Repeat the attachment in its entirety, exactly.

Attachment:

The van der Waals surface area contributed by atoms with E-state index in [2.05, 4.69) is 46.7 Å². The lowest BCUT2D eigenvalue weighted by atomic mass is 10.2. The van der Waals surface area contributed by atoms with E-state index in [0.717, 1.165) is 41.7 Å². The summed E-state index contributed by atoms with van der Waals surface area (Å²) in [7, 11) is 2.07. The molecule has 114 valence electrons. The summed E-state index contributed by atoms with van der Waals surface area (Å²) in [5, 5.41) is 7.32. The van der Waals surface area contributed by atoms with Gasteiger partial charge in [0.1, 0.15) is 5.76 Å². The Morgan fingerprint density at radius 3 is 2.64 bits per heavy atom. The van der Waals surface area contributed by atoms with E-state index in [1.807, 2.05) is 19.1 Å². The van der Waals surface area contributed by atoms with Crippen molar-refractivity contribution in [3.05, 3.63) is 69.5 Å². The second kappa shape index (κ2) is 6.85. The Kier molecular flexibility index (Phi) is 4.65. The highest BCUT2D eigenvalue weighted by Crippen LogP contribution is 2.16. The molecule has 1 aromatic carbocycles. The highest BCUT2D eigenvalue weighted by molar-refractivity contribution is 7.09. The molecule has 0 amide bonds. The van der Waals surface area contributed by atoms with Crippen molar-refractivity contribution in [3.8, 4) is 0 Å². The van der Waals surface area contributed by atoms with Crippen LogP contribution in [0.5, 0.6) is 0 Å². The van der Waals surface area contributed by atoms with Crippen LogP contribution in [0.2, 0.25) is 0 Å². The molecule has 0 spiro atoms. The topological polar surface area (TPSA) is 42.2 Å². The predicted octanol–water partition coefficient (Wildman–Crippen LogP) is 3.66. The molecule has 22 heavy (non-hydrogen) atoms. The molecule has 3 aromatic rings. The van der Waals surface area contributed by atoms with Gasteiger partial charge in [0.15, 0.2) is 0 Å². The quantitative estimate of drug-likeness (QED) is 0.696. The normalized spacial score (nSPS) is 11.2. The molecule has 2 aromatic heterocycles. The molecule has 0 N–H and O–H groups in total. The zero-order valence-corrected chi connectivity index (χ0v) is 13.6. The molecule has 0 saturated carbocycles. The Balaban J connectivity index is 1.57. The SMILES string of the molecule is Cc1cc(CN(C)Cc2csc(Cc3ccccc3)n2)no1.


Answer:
The van der Waals surface area contributed by atoms with E-state index in [2.05, 4.69) is 46.7 Å². The lowest BCUT2D eigenvalue weighted by atomic mass is 10.2. The van der Waals surface area contributed by atoms with E-state index in [0.717, 1.165) is 41.7 Å². The summed E-state index contributed by atoms with van der Waals surface area (Å²) in [7, 11) is 2.07. The molecule has 114 valence electrons. The summed E-state index contributed by atoms with van der Waals surface area (Å²) in [5, 5.41) is 7.32. The van der Waals surface area contributed by atoms with Gasteiger partial charge in [0.1, 0.15) is 5.76 Å². The Morgan fingerprint density at radius 3 is 2.64 bits per heavy atom. The van der Waals surface area contributed by atoms with E-state index in [1.807, 2.05) is 19.1 Å². The van der Waals surface area contributed by atoms with Crippen molar-refractivity contribution in [3.05, 3.63) is 69.5 Å². The second kappa shape index (κ2) is 6.85. The Kier molecular flexibility index (Phi) is 4.65. The highest BCUT2D eigenvalue weighted by Crippen LogP contribution is 2.16. The molecule has 1 aromatic carbocycles. The highest BCUT2D eigenvalue weighted by molar-refractivity contribution is 7.09. The molecule has 0 amide bonds. The van der Waals surface area contributed by atoms with Crippen molar-refractivity contribution in [3.8, 4) is 0 Å². The van der Waals surface area contributed by atoms with Crippen LogP contribution in [0.5, 0.6) is 0 Å². The van der Waals surface area contributed by atoms with Crippen LogP contribution in [0.2, 0.25) is 0 Å². The molecule has 0 spiro atoms. The topological polar surface area (TPSA) is 42.2 Å². The predicted octanol–water partition coefficient (Wildman–Crippen LogP) is 3.66. The molecule has 22 heavy (non-hydrogen) atoms. The molecule has 3 aromatic rings. The van der Waals surface area contributed by atoms with Gasteiger partial charge in [0.15, 0.2) is 0 Å². The quantitative estimate of drug-likeness (QED) is 0.696. The normalized spacial score (nSPS) is 11.2. The molecule has 2 aromatic heterocycles. The molecule has 0 N–H and O–H groups in total. The zero-order valence-corrected chi connectivity index (χ0v) is 13.6. The molecule has 0 saturated carbocycles. The Balaban J connectivity index is 1.57. The SMILES string of the molecule is Cc1cc(CN(C)Cc2csc(Cc3ccccc3)n2)no1.